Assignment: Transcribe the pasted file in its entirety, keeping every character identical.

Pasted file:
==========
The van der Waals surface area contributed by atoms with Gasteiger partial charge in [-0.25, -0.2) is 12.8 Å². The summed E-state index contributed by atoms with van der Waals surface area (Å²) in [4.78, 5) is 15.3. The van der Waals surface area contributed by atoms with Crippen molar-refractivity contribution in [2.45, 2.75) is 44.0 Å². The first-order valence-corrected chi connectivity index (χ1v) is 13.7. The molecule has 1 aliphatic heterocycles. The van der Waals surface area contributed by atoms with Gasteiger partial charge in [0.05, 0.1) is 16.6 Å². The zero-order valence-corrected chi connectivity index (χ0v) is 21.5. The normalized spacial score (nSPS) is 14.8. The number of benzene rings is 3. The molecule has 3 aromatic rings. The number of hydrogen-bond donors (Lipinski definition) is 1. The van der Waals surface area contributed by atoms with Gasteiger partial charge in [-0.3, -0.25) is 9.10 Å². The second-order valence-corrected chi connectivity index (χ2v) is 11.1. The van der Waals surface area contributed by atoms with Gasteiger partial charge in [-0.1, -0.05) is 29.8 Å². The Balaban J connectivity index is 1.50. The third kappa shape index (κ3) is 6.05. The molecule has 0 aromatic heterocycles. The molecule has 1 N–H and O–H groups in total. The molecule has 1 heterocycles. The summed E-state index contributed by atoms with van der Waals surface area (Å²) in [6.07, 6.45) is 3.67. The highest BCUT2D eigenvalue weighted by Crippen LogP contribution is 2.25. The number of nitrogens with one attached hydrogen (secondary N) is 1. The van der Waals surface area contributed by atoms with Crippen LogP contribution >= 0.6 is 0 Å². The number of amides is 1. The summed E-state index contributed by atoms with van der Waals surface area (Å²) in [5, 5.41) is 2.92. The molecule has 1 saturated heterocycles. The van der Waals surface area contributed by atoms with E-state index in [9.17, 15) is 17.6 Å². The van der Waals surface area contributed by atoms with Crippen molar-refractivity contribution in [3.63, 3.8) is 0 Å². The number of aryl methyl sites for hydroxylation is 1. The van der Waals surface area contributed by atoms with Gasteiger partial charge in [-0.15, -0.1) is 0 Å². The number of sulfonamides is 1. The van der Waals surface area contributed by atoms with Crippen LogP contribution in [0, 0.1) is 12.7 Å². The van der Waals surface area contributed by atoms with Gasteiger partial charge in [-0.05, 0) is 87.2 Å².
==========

The van der Waals surface area contributed by atoms with Gasteiger partial charge in [-0.25, -0.2) is 12.8 Å². The summed E-state index contributed by atoms with van der Waals surface area (Å²) in [4.78, 5) is 15.3. The van der Waals surface area contributed by atoms with Crippen molar-refractivity contribution in [2.45, 2.75) is 44.0 Å². The first-order valence-corrected chi connectivity index (χ1v) is 13.7. The molecule has 1 aliphatic heterocycles. The van der Waals surface area contributed by atoms with Gasteiger partial charge in [0.05, 0.1) is 16.6 Å². The zero-order valence-corrected chi connectivity index (χ0v) is 21.5. The normalized spacial score (nSPS) is 14.8. The number of benzene rings is 3. The molecule has 3 aromatic rings. The number of hydrogen-bond donors (Lipinski definition) is 1. The van der Waals surface area contributed by atoms with Gasteiger partial charge in [-0.3, -0.25) is 9.10 Å². The second-order valence-corrected chi connectivity index (χ2v) is 11.1. The van der Waals surface area contributed by atoms with Gasteiger partial charge in [-0.1, -0.05) is 29.8 Å². The Balaban J connectivity index is 1.50. The third kappa shape index (κ3) is 6.05. The molecule has 0 aromatic heterocycles. The molecule has 1 N–H and O–H groups in total. The molecule has 1 heterocycles. The summed E-state index contributed by atoms with van der Waals surface area (Å²) in [6.07, 6.45) is 3.67. The highest BCUT2D eigenvalue weighted by Crippen LogP contribution is 2.25. The number of nitrogens with one attached hydrogen (secondary N) is 1. The van der Waals surface area contributed by atoms with Crippen LogP contribution >= 0.6 is 0 Å². The number of amides is 1. The summed E-state index contributed by atoms with van der Waals surface area (Å²) in [5, 5.41) is 2.92. The molecule has 1 saturated heterocycles. The van der Waals surface area contributed by atoms with E-state index in [9.17, 15) is 17.6 Å². The van der Waals surface area contributed by atoms with Crippen molar-refractivity contribution in [3.63, 3.8) is 0 Å². The number of aryl methyl sites for hydroxylation is 1. The van der Waals surface area contributed by atoms with Gasteiger partial charge in [-0.15, -0.1) is 0 Å². The number of sulfonamides is 1. The van der Waals surface area contributed by atoms with Crippen LogP contribution in [0, 0.1) is 12.7 Å². The van der Waals surface area contributed by atoms with Gasteiger partial charge in [-0.05, 0) is 87.2 Å².